Smells Like Perfume?

Well hello there friend. Yes I was away again but this time I have a legitimate reason… I was on vacation. Here’s a picture:

Looks dreadful doesn’t it? I know I simply had the most miserable time. Any who’s now I am back and ready to pick up my habits again. Well I can barely call this a habit but we will ignore that. I wish I had some more experimental dying to show you this week but out garden is rather short on dyestuff supplies.

It seems to me that almost by July first every year our garden starts going downhill. So by mid August we mainly have snap dragons and  portulaca. This year we have Holly hocks and sweet peas  that we planted as well… But I haven’t gotten around to dyeing with any of it yet. And yes we are working on our mid-summer and fall garden display… It’s a work in progress okay. Anyways moving on since today I have nothing to show I thought I would share my experiences with the smells of  natural dyes!

My image of natural dyeing is generally this whimsical ethereal earth goddess image where you are cooking with flowers and getting amazing colours and maybe having a bird on your shoulder or something. You know a natural and beautiful earthy process. And you would think with this twinkly image that there would be  lovely perfumes radiating off of the steaming fabric hitting your face. Sounds nice right? But no the smells are not heavenly and wonderful. I think the best way to describe the smells that come off of natural dyes are stuffy. Now I am not saying that it is the worst smell to have ever passed my nostrils but it sure isn’t the best. Here I will give you some examples,

Mayday flowers: As I heated the dye bath a strong liquorice smell started to emerge but the soon took a turn for the stuffy

.

Crab apple blossoms: Started with no real distinct smell but then got a light stuffy smell (it wasn’t that bad to be honest).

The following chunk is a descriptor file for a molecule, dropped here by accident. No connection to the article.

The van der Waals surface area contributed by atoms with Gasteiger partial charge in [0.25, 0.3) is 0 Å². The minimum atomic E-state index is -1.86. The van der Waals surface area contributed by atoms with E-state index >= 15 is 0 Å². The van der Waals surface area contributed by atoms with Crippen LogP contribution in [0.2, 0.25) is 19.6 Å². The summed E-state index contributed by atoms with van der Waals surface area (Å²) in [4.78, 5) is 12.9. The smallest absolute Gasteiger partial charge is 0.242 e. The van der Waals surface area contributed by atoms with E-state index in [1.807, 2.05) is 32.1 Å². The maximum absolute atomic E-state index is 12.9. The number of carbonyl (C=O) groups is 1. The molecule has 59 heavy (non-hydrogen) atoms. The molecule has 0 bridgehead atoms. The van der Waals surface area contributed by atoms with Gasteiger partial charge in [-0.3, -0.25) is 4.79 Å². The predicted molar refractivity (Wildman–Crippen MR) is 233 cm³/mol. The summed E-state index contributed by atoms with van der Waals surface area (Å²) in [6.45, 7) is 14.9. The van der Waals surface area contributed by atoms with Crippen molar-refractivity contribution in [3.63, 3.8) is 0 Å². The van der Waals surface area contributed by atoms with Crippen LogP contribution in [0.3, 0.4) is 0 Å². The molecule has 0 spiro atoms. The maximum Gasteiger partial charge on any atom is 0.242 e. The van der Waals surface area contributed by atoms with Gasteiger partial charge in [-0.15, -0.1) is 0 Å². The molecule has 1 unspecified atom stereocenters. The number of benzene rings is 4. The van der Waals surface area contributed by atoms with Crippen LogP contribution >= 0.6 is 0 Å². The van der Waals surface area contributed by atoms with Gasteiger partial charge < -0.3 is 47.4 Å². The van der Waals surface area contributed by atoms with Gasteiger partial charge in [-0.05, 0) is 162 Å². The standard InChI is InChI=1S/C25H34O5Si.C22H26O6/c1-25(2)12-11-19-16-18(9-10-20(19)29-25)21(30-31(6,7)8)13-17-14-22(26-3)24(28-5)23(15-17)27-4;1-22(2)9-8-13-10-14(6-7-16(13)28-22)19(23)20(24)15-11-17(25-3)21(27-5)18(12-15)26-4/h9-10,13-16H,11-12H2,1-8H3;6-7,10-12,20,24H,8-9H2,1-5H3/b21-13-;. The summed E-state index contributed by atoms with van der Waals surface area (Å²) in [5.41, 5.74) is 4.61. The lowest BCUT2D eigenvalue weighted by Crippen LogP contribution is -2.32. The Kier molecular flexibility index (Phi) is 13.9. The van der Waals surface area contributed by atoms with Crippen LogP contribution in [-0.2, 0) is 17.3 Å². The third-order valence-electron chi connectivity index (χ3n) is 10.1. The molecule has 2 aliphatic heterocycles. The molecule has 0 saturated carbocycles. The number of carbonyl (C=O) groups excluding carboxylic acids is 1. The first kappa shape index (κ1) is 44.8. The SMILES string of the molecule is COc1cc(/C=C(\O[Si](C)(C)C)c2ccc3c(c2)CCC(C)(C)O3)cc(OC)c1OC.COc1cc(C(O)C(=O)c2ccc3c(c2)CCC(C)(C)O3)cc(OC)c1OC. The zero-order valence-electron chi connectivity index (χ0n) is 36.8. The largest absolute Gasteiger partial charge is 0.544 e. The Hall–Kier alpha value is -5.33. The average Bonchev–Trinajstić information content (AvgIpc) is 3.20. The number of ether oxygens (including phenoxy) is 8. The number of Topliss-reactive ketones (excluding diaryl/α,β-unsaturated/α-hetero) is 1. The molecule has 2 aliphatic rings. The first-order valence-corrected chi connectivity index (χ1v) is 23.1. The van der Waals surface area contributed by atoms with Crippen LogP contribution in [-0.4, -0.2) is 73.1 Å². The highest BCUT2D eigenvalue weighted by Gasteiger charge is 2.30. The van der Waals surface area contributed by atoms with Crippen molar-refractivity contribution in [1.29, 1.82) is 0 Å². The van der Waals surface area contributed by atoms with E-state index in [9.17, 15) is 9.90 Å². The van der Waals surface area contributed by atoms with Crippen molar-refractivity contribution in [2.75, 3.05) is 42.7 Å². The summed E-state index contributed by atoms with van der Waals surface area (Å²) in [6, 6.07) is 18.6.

Lily of the Valley: It just took on an overly cook Lily of the Valley smell, so stuffy, also on a side note this dye is technically poisonous so don’t put it down your drain pour it on some weeds outside.

Lilac: Again stuffy cooked lilac smell…

Fern Peony: This one did not have too much of a smell as the flowers themselves don’t really have a scent. But again it did have a cooked flower scent going on…

Wild Rose: A cooked rose scent….

Indigo: This dye does not smell good whatsoever. It is probably the stinkiest dye in this lot… It smells like piss…

Now for a good smell… I found that the pinecones that I tested out a while back had the best smell, the dye baths smelled like sap so I have nothing to complain about there.. Other than the sap that got stuck to the sides of the  pots I used and then had to scrub…

 

Now I don’t want to put anyone off by the smells because I received some gorgeous colours from these plants. I got butter yellows, vibrant green-yellows,  purples, pinks, browns, etc.. So I wouldn’t trade what my nose had to suffer in order to get these photos. I just thought it was high time that someone mention the smells that come with the territory of natural dyeing..

In the mean time I wanted to share a photo of the first shirt that I made, and dyed myself using alkanet, which is alcohol activated (meaning that you soak the dried dye stuff in clear alcohol before staining the liquid to add into the dye bath)…

It isn’t perfect but I am pretty happy with it! A bientôt!

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3 thoughts on “Smells Like Perfume?”

      1. Good luck with the blog 🙂 It’s fun, isn’t it.

        While you’re doing tansy (a little late in the year now), try separating leaves and flower clusters in their own baths and you may get two different shades. It’s a great dye plant.

        Liked by 1 person

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